Politics & Policy

Thank You

Satire unspun.

I

n 1994, when Christopher Buckley published his comic novel Thank You For Smoking–a squib on the culture of spin-and-counterspin that, it’s quaint to say, “pervades Washington these days,”–pop satire was just starting to shrink. Today, cutting edge lampoonery comes almost entirely in literal 800-word stories in The Onion and three minute, monotopical sketches on The Daily Show.

#ad#Both formats are crisp and smooth, of course, in quick drags. By contrast, to watch Thank You (which opens in movie theaters today) is to inhale an entire pack of satire in one breath.

Plot-wise, Thank You is The Insider turned inside out. In a seductively witty opening montage, Nick Naylor, lobbyist for the American Academy of Tobacco Sciences (Aaron Eckhart; the blonde wholesomeness, the dopey slickness–it’s hard to escape the conclusion that this is the role he was genetically engineered to play) introduces himself, his words turning into machine gun bullets. “I’m the Colonel Sanders of cigarettes,” he proclaims.

Yes he is. And Washington’s chickens are out to get him. Reporter Heather Holloway (Katie Holmes; ugh) is working to expose him. Senator Finistirre of Vermont (William H. Macy; his interpretation of a Capitol Hill Democrat a conservative’s guilty pleasure; well-meaning and wobbly in that William H. Macy kind of way on the outside, hypocritically cold and self-promoting on the inside) is leading a crusade to brand all cigarette packs with an oversized skull-and-crossbones. A former Marlboro Man (Sam Elliott) is about to go public with his lung cancer. And, to top it all off, cigarettes just aren’t cool anymore.

Naylor aims for each in turn. He lambastes neo-puritan public-health officials, and charms a cancer-stricken boy, on daytime TV. He starts beguiling Holloway. He takes a briefcase full of cash to the Marlboro Man; and when he proves too reticent, Naylor spins him like a top (the mark of great satire: not even cancer victims get off easy).

To watch Naylor at work is to get Thank You’s axial gag: He is a man no longer capable of not spinning, and the world doesn’t care. By way of homework advice to his pre-teen son, he says “If you argue correctly, you’re never wrong.” Trying to convince his ex-wife to let his son go with him on his mission to Hollywood, where he plans to make cigarettes cool again by getting them back on the silver screen, he urges her to consider how many electoral votes California has.

Writer-director Jason Reitman, scion son of producer-director Ivan Reitman, does his best work on this level of detail. When Naylor meets with Hollywood super-agent Jeff Megall (Rob Lowe) to strike a deal for a sci-fi thriller, it’s Megall’s effortlessly fake personal assistant, Jack Bein (Adam Brody)–on camera for 90 seconds, tops–that you’re glued to. This sort of attention fills every scene, every line, with sardonic expectation.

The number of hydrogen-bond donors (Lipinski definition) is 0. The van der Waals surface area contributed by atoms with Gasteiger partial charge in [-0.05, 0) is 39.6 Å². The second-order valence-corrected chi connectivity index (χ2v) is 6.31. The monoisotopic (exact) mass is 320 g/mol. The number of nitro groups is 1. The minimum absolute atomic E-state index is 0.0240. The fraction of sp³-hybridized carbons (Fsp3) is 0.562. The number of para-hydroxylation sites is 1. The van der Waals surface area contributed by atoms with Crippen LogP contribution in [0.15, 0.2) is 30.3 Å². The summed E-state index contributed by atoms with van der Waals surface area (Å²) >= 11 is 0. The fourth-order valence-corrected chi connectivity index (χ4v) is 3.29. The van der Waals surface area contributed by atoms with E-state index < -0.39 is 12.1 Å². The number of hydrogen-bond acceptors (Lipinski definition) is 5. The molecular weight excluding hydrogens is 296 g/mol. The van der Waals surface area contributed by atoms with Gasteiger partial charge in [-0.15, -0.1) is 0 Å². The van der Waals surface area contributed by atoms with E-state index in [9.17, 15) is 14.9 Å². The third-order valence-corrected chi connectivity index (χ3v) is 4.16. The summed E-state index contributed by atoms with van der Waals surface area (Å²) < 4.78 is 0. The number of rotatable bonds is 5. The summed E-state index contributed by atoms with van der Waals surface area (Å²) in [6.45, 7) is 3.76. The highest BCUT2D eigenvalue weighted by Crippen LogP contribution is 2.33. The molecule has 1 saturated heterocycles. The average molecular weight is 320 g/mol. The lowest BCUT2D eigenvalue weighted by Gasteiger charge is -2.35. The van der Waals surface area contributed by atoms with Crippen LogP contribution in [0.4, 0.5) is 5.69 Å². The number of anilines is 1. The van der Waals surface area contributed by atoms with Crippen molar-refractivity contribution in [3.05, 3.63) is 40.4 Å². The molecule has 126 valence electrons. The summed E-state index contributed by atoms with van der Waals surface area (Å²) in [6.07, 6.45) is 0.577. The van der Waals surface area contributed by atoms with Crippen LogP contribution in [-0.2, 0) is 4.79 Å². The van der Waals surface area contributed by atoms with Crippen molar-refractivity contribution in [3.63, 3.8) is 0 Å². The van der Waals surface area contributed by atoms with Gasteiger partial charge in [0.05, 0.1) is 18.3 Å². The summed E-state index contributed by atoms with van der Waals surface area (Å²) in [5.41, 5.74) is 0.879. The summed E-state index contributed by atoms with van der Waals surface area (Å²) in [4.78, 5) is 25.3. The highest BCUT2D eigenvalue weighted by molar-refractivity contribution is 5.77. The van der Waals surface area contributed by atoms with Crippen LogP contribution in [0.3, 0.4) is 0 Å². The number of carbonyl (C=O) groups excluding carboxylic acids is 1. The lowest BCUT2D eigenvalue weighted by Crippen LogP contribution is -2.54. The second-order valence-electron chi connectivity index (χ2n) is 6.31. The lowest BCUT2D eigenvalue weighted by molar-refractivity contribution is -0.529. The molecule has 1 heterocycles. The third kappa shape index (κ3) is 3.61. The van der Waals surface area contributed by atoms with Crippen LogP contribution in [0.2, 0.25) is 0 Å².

It also adds an over-clever quality that, in the second half of the film, foments a growing sense of confusion. Instance: Reitman made sure that throughout Thank You, no one is actually seen smoking. It is, as he notes, a film about the hysteria surrounding cigarettes. Not cigarettes themselves. Touché. But, following a bizarre kidnapping and some bizarre torture, when Naylor’s doctor tells him he can’t ever smoke again and Naylor starts to flip out, a haze descends. Wait, wait–did he even smoke in the first place?

Then there’s the problem that couldn’t have been avoided. Satire works when the world it presents–its targets: Public health as a moral issue, muculent politicians, licentious lobbying–is more ridiculous than the world its audience lives in. Everything in Thank You seems duly over-the-top. But not as over-the-top as it would have seemed back in 1994. We’ve come a long way, baby. When Buckley’s book first came out, when it was still legal to smoke in public places, it would have been inconceivable to put a skull-and-crossbones on a pack of cigarettes; that’s why it was as funny as it was. In 2006, the Canadian government earnestly covers a third of each pack with full color pictures of rotting yellow teeth, lung tumors, and stroke-gnarled brain tissue; kind of dulls the pirate emblem’s comic brilliance. Likewise, the artless horse trading between big tobacco and movie studios comes across as slightly less farcical in light of Thank You’s own rather obvious product-placement shots for Coke.

As it turns out, Naylor wasn’t as successful at beguiling that reporter as he thought he was. Her reportage runs and his life of spin starts to wobble just as Senator Finistirre’s hearings on the evils of tobacco get underway. The only thing that can redeem him is a little bit of libertarian-infused honesty. Can he muster it?

Thank You doesn’t overwhelm, but its rich, flavorful execution will have you hankering (though remember, no research has conclusively proved a link to addiction) for more of the same.

Louis Wittig is a writer living in New York City.

Louis Wittig — Louis Wittig is a writer and editor in New York City. He writes regularly on media (mostly the frivolous types) for National Review Online and the Weekly Standard Online.

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